Local anaesthetic sympathetic blockade (LASB) is a common treatment for complex regional pain syndrome (CRPS). It involves blocking the activity of sympathetic nerves in the spine through the injection of a local anaesthetic drug. This updated review sought to identify the available evidence regarding whether LASB is effective at reducing pain in CRPS, how long any pain relief might last, and whether LASB is safe.
We found a small number of small trials, all of which may be at risk of bias. We did not find evidence that LASB was better than placebo in reducing pain, or that it provided additional pain relief when added to rehabilitation. While a number of small studies compared LASB to other treatments, most did not find that LASB was better than any other intervention. Only five studies reported on adverse events. These studies reported only minor side effects but since most studies did not report this information we can draw no firm conclusions about the safety of LASB.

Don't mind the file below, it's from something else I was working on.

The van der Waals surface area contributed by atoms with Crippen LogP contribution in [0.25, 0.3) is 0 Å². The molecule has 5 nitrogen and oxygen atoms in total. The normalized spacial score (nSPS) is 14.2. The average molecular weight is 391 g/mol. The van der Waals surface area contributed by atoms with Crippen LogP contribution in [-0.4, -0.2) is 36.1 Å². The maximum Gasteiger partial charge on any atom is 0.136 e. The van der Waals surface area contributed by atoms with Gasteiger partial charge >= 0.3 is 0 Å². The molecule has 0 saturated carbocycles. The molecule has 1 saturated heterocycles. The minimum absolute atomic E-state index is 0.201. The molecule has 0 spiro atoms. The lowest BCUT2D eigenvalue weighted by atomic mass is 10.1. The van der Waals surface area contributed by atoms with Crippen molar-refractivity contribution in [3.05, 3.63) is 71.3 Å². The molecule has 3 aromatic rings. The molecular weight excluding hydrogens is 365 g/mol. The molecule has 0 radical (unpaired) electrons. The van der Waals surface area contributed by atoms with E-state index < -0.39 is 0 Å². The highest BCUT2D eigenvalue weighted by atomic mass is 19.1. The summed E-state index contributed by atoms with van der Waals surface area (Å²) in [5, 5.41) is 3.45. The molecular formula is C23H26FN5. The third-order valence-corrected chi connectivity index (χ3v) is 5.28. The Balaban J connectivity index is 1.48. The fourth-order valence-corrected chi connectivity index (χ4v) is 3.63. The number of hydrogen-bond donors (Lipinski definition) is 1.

Overall, while the evidence is very limited and precludes the drawing of strong conclusions, the existing evidence does not provide support for the efficacy of LASB in managing people with CRPS.